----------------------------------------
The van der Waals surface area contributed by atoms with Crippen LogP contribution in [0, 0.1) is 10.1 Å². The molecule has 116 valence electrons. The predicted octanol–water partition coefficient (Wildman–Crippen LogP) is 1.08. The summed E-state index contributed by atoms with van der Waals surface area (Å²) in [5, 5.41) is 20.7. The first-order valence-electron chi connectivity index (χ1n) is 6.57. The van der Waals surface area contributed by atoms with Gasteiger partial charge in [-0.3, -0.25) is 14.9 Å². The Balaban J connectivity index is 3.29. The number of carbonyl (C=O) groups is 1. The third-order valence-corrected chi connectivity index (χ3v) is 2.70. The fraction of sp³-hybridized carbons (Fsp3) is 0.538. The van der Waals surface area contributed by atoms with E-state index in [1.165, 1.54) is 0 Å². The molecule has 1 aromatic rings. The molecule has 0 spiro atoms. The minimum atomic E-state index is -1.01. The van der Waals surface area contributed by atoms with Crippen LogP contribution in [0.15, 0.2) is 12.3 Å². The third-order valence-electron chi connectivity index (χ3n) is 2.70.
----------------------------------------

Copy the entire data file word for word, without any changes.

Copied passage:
The van der Waals surface area contributed by atoms with Crippen LogP contribution in [0, 0.1) is 10.1 Å². The molecule has 116 valence electrons. The predicted octanol–water partition coefficient (Wildman–Crippen LogP) is 1.08. The summed E-state index contributed by atoms with van der Waals surface area (Å²) in [5, 5.41) is 20.7. The first-order valence-electron chi connectivity index (χ1n) is 6.57. The van der Waals surface area contributed by atoms with Gasteiger partial charge in [-0.3, -0.25) is 14.9 Å². The Balaban J connectivity index is 3.29. The number of carbonyl (C=O) groups is 1. The third-order valence-corrected chi connectivity index (χ3v) is 2.70. The fraction of sp³-hybridized carbons (Fsp3) is 0.538. The van der Waals surface area contributed by atoms with E-state index in [1.165, 1.54) is 0 Å². The molecule has 1 aromatic rings. The molecule has 0 spiro atoms. The minimum atomic E-state index is -1.01. The van der Waals surface area contributed by atoms with Crippen LogP contribution in [0.15, 0.2) is 12.3 Å². The third-order valence-electron chi connectivity index (χ3n) is 2.70.